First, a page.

In saying this, our Confessions are merely reflecting the truth of the Sacred Scriptures, which place the Lord’s Supper at the center of worship (Acts 2:42; 20:27; 1 Cor. 11:20, 33), not as an appendage or an occasional extra. It is for this reason that our Synod has repeatedly encouraged our congregations to provide the opportunity for communicants who so desire to receive the Lord’s Supper every Lord’s Day.
My Lord, You here have led me within Your holiest place. And here Yourself have fed me with treasures of Your grace; for You have freely given what earth could never buy, the bread of life from heaven, that now I shall not die. 
What should we do if we do not feel a need to receive the Lord’s Supper?
Because of our sinful human nature, we are tempted at times to think, “I don’t need to take Communion. I just don’t feel like it.” But when we feel this way, we need to realize that in the Lord’s Supper, the holy God of God, and Light of Light, very God of very God, is coming among us, under the bread and wine, to be with us, to join Himself to us, to forgive, renew and strengthen us.
In preparing to receive the Lord’s Supper, it is good for us to review, “Christian Questions with Their Answers:” on page 306 of our hymnal, Lutheran Worship. There Luther talks about those times when we just may not “feel” like receiving the Lord’s Supper. Luther writes, “To such a person no better advice can be given than that, in the first place, he put his hand into his shirt and feel whether he still has flesh and blood, and that he by all means believe what the Scriptures say about it in Gal. 5 and Rom. 7.
“Secondly, that he look around to see whether he is still in the world, and keep in mind that there will be no lack of sin and trouble, as the Scriptures say in John 15-16 and in 1 John 2 and 5.
“Thirdly, he will certainly have the devil also about him, who with his lying and murdering, day and night, will let him have no peace within or without, as the Scriptures picture him in John 8 and 16; 1 Peter 5; Eph. 6; 2 Tim. 2.”
O Jesus, blessed Lord, my praise, my heartfelt thanks to You I raise. You have so lovingly bestowed on me Your body and Your blood. Break forth, my soul, in joy and say; what wealth has come me today, what health of body, mind, and soul! Christ dwells within me, makes me whole.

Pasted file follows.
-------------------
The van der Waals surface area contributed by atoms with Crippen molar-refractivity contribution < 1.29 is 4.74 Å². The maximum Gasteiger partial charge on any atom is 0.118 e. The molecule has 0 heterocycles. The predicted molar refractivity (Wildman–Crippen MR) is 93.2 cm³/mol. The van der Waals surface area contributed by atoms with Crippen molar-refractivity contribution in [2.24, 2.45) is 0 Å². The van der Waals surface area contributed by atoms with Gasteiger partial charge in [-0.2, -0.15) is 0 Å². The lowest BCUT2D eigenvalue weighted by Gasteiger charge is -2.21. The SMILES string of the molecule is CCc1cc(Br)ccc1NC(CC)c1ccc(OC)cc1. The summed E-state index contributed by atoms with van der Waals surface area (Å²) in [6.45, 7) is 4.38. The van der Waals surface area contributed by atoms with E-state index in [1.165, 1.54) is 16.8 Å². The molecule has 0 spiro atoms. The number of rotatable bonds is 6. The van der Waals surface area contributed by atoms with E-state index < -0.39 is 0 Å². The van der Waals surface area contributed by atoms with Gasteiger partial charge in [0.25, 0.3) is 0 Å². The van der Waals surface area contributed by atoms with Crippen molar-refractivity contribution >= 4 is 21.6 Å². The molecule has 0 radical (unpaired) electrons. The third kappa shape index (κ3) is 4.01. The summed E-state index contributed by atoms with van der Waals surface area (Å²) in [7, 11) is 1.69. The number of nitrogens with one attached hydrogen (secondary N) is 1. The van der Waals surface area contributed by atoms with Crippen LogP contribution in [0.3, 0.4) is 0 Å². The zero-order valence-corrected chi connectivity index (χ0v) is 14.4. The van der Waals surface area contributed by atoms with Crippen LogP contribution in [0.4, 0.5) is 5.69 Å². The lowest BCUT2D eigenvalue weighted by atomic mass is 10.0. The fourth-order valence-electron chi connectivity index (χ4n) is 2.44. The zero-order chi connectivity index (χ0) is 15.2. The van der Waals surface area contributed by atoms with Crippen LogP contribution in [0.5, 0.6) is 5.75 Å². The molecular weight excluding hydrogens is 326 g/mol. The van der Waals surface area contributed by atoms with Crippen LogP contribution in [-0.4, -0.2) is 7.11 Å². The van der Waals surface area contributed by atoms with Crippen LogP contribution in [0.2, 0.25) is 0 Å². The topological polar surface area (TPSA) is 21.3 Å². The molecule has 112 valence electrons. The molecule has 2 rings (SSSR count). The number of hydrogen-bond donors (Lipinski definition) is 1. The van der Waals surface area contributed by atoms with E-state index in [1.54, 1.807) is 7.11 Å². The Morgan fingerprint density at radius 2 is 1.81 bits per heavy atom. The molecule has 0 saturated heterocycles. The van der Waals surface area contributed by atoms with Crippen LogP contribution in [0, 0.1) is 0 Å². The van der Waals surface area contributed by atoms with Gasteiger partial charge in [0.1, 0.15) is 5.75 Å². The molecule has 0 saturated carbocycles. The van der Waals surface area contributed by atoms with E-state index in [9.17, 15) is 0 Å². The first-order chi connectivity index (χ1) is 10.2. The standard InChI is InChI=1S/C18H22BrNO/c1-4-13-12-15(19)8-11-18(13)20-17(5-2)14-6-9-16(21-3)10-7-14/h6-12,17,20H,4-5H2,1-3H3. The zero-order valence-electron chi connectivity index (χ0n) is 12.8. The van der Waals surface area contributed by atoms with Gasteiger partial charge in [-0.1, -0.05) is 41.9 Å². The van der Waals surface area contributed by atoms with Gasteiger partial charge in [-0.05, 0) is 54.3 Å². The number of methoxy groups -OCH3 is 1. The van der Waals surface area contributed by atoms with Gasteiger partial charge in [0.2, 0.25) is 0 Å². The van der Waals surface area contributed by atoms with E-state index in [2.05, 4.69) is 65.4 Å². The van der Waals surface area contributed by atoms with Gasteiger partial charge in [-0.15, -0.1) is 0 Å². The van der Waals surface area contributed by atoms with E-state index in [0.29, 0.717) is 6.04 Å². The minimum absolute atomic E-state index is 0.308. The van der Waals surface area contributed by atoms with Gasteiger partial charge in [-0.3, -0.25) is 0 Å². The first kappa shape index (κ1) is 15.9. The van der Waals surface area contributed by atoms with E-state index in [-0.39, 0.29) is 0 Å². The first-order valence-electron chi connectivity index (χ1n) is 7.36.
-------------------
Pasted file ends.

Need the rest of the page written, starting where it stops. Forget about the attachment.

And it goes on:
Here is how one Lutheran theologian beautifully describes the precious treasure of the Lord’s Supper:
The Israelites were fed with manna in the wilderness as with bread from heaven (Ex. 16:15). In this Holy Supper we have the true manna which came down from heaven to give life to the world. Here is that bread of heaven, that angel’s food, of 5 which if any man eat he shall never be hungry (John 6:35, 51).
The children of Israel had the ark of the covenant and the mercy seat, where they could hear the Lord speaking with them face to face (Ex. 25:21, 22). Here we have the true ark of the covenant, the most holy body of Christ, in whom are hidden all the treasures of wisdom and knowledge (Col. 2:3). Here we have the true mercy seat in the precious blood of Christ (Rom. 3:25), through which God has made us accepted in the Beloved (Eph. 1:6).
Nor does Christ simply speak the word of comfort to our souls, He also takes up His abode in us. He feeds our souls not with heavenly manna, but, what is far better, with His own blessed self. Here is the true gate of heaven for our souls, and the ladder reaching from earth to heaven on which the angels of God ascend and descend (Gen. 28:12).
Christ holds us dear because He has bought us at so dear a price. He holds us dear because He feeds our souls with so dear and precious a food. He holds us dear because we are members of His body, of His flesh (Eph. 5:30).
The holy flesh of God, which the angelic hosts adore in the unity of the divine nature, before which archangels bow in lowly reverence, and before which the principalities and powers of heaven tremble and stand in awe, has become the nourishment for our souls. Let the heavens rejoice and the earth be glad (Ps. 96:11), but still more let the believing soul exult and sing for joy, to whom God gives such an unspeakable gift! 
O Lord, we praise you, bless you, and adore you, in thanksgiving bow before you. Here with your body and your blood you nourish our weak souls that they may flourish. O Lord, have mercy! 
1. Hymn 220, LW.
2. Hymn 239, LW.
3. Hymn 240, LW.
4. Hymn 249, LW.
5. Hymn 244, LW.
6. Hymn 245, LW.
7. John Gerhard, Sacred Meditations, pg. 103ff.
8. Hymn 238, LW.
Dr. A. L. Barry, 10th President, 1992-2001
The Lutheran Church—Missouri Synod
© 2001, The Lutheran Church—Missouri Synod, The Office of the President.